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2. Constant gain Kalman filtering

The KF algorithm [16] is based on the least squares principle with recursive time updates. It is a fact that optimal filter performance needs apriori knowledge of the filter statistics in terms of the state-error, system and measurement noise covariances (P, Qand Rrespectively). A central theme in the optimality of the KF is the requirement of the innovations being white at convergence [17, 18]. Mehra [17] shows that the settling of the filter gain value to a steady state value coincides with the state error covariance also similarly settling (Figure 1).

Figure 1.

GainKvs. error covariance matrixP.

The observation that the gain (reflecting P,Q,R) reaches a steady state, prompts us to consider working directly with the steady state gain rather than the tuning dependant P,Q,Rmatrices to determine the gain. The way we accomplish this is via an innovations cost function minimization approach. We use the whiteness of the innovations at KF convergnce in order to construct the likelihood based function of the innovations sequence [5].

JKR=1Nt=1NvtTRvt+logRE1

where vtrepresents the innovations, Rrepresents the innovations covariance, |.| represents the determinant and Nis the number of measurement time steps. We obtain the steady state gain Kand innovation covariance Rby solving the following optimization problem

KR=argminK,RJKRE2

The following is the estimation scheme based on a predict and update mode.

2.1 The estimation scheme

The generic KF updates are

x̂t=x¯t+KtvtE3

where the the innovations sequence is vt=ytCx¯t. Cis the measurement matrix, x¯tis the predicted state matrix and x̂tis the filtered state matrix. The standard KF computes the gain matrix Ktusing P, Qand Rwhile we proceed to estimate this constant gain Kfor the CGKF, by solving the optimization problem described by (2) above. The optimization problem can be solved using local gradient based methods (such as Newton type schemes) [19] or global schemes such as Genetic Algorithm (GA) [20] applied to problems as in [9]. As the filter tracks the target, the gain Kis seen to stabilize to a value given by the solution of the above problem. Once we have computed the optimal filter gain Kt(denoted henceforth by K, representative of the constant gain) for the CGKF, the KF recursions become.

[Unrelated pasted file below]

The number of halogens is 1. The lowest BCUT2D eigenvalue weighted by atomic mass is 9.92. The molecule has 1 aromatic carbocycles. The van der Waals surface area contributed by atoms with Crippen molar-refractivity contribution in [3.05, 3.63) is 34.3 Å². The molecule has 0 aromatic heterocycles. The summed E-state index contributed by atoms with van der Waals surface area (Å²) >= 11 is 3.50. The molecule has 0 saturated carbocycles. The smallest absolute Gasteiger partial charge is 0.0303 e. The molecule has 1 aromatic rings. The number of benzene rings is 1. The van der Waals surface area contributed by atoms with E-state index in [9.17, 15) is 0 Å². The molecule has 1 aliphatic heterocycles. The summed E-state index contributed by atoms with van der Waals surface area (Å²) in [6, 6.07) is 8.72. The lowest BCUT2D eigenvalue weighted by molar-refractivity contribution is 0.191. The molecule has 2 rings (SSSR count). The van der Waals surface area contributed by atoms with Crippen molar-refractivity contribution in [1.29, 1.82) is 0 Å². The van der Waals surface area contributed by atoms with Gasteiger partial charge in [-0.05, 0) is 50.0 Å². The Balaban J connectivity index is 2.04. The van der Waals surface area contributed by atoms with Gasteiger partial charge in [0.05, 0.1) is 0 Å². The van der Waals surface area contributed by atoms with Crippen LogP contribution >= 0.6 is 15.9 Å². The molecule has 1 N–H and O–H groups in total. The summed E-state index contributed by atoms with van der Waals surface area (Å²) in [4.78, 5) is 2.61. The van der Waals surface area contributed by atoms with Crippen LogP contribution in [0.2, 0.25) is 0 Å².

Predict

x¯t+1=Ax̂t+1+ut+1E4

Update

x̂t+1=x¯t+1+Kyt+1Cx¯t+1E5

Thus it is evident that once the optimal gain Kis computed using GA to solve the optimization problem, the filter algorithm reduces to a simple predict and update model given by (4) and (5) above. This is obviously more compact compared to the standard KF which is implemented in five steps involving computation and propagation of the State Error Covariance Pusing Qand R. The advantage is speed of operation because we circumvent the tedious calculations of the costly covariance matrices P,Q,Rand instead work directly with the optimal gain for the set of measurements.

We observe that the typically expensive covariance time update step is not needed in the constant gain approach.The CGKF is found to work quite well even with state models moderately different from that for which the gains are computed [25], suggesting a robustness of the gains calculated (Refer Tables 6 and 7). It is to be noted that the present problem is a non linear problem, in so far as the measurement model is concerned so that the filter used is the CGKF. This is one unique advantage of the CGKF over the standard KF/EKF wherein the EKF requires linearization of the measurement model via use of the Jacobian H. The reconstruction in CGKF case employing the GA as the optimization tool, does not rely on the Jacobian in computation of the optimum Constant Filter Gain K.

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3. Sensor models and modes

The focus of our study is the application of the CGKF to a variety of 2D sensor models such as those in unattended ground sensor (UGS) and Intelligence, Surveillance and Reconnaissance (ISR) systems. Sensors such as passive infrared (PIR) [21], acoustic, seismic [22] and radar have been studied. The sensor system might consist of single or multiple data inputs as required in different scenarios. They may consist of single type of sensor or multiple type of sensor nodes, as required in situations. Homogeneous and heterogeneous DF aspects of certain combination of sensors will be analyzed. We outline the regular and CGKF schemes and their application to the above mentioned systems.

3.1 State variable models in stand alone mode

Non Maneuvering or Discrete White Noise Acceleration (DWNA) Model.

The state model for 2D target is comprised of xand ydirection displacement and their corresponding velocities wherein the state vector is represented as Xt=xtytẋtẏttwith xt,ytrepresenting X,Y coordinates respectively of the target and ẋt,ẏtrepresenting velocities in X, Y directions.